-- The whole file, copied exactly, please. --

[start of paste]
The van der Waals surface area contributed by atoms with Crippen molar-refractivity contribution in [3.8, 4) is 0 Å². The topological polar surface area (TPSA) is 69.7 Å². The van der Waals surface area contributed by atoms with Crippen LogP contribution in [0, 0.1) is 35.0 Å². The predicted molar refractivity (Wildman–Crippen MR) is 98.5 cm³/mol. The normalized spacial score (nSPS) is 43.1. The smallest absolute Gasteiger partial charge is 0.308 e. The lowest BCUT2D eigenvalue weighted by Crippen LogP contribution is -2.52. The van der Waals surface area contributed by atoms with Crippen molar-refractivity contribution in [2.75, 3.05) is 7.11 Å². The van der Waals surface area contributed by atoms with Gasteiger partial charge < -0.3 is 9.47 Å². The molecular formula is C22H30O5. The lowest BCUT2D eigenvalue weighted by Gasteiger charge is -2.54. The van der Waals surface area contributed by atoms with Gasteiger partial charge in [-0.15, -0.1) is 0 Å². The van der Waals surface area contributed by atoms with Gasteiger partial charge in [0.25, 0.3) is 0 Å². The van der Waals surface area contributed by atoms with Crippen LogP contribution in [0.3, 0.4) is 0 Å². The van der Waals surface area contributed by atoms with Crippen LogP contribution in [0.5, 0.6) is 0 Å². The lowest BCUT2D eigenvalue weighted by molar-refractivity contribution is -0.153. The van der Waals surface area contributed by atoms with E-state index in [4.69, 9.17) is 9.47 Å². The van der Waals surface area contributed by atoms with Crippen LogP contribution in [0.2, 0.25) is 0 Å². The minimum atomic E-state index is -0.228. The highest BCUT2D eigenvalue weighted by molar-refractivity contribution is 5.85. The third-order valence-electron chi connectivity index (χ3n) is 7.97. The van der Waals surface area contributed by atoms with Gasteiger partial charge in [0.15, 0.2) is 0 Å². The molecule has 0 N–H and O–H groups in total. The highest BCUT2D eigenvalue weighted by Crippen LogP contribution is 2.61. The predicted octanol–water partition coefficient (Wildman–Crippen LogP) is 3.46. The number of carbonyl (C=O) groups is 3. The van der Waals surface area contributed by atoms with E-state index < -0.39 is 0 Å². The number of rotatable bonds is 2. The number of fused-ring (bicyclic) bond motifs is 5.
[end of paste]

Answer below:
The van der Waals surface area contributed by atoms with Crippen molar-refractivity contribution in [3.8, 4) is 0 Å². The topological polar surface area (TPSA) is 69.7 Å². The van der Waals surface area contributed by atoms with Crippen LogP contribution in [0, 0.1) is 35.0 Å². The predicted molar refractivity (Wildman–Crippen MR) is 98.5 cm³/mol. The normalized spacial score (nSPS) is 43.1. The smallest absolute Gasteiger partial charge is 0.308 e. The lowest BCUT2D eigenvalue weighted by Crippen LogP contribution is -2.52. The van der Waals surface area contributed by atoms with Crippen molar-refractivity contribution in [2.75, 3.05) is 7.11 Å². The van der Waals surface area contributed by atoms with Gasteiger partial charge < -0.3 is 9.47 Å². The molecular formula is C22H30O5. The lowest BCUT2D eigenvalue weighted by Gasteiger charge is -2.54. The van der Waals surface area contributed by atoms with Gasteiger partial charge in [-0.15, -0.1) is 0 Å². The van der Waals surface area contributed by atoms with Gasteiger partial charge in [0.25, 0.3) is 0 Å². The van der Waals surface area contributed by atoms with Crippen LogP contribution in [0.3, 0.4) is 0 Å². The van der Waals surface area contributed by atoms with Crippen LogP contribution in [0.5, 0.6) is 0 Å². The lowest BCUT2D eigenvalue weighted by molar-refractivity contribution is -0.153. The van der Waals surface area contributed by atoms with E-state index in [4.69, 9.17) is 9.47 Å². The van der Waals surface area contributed by atoms with Crippen LogP contribution in [0.2, 0.25) is 0 Å². The minimum atomic E-state index is -0.228. The highest BCUT2D eigenvalue weighted by molar-refractivity contribution is 5.85. The third-order valence-electron chi connectivity index (χ3n) is 7.97. The van der Waals surface area contributed by atoms with Gasteiger partial charge in [0.15, 0.2) is 0 Å². The molecule has 0 N–H and O–H groups in total. The highest BCUT2D eigenvalue weighted by Crippen LogP contribution is 2.61. The predicted octanol–water partition coefficient (Wildman–Crippen LogP) is 3.46. The number of carbonyl (C=O) groups is 3. The van der Waals surface area contributed by atoms with E-state index < -0.39 is 0 Å². The number of rotatable bonds is 2. The number of fused-ring (bicyclic) bond motifs is 5.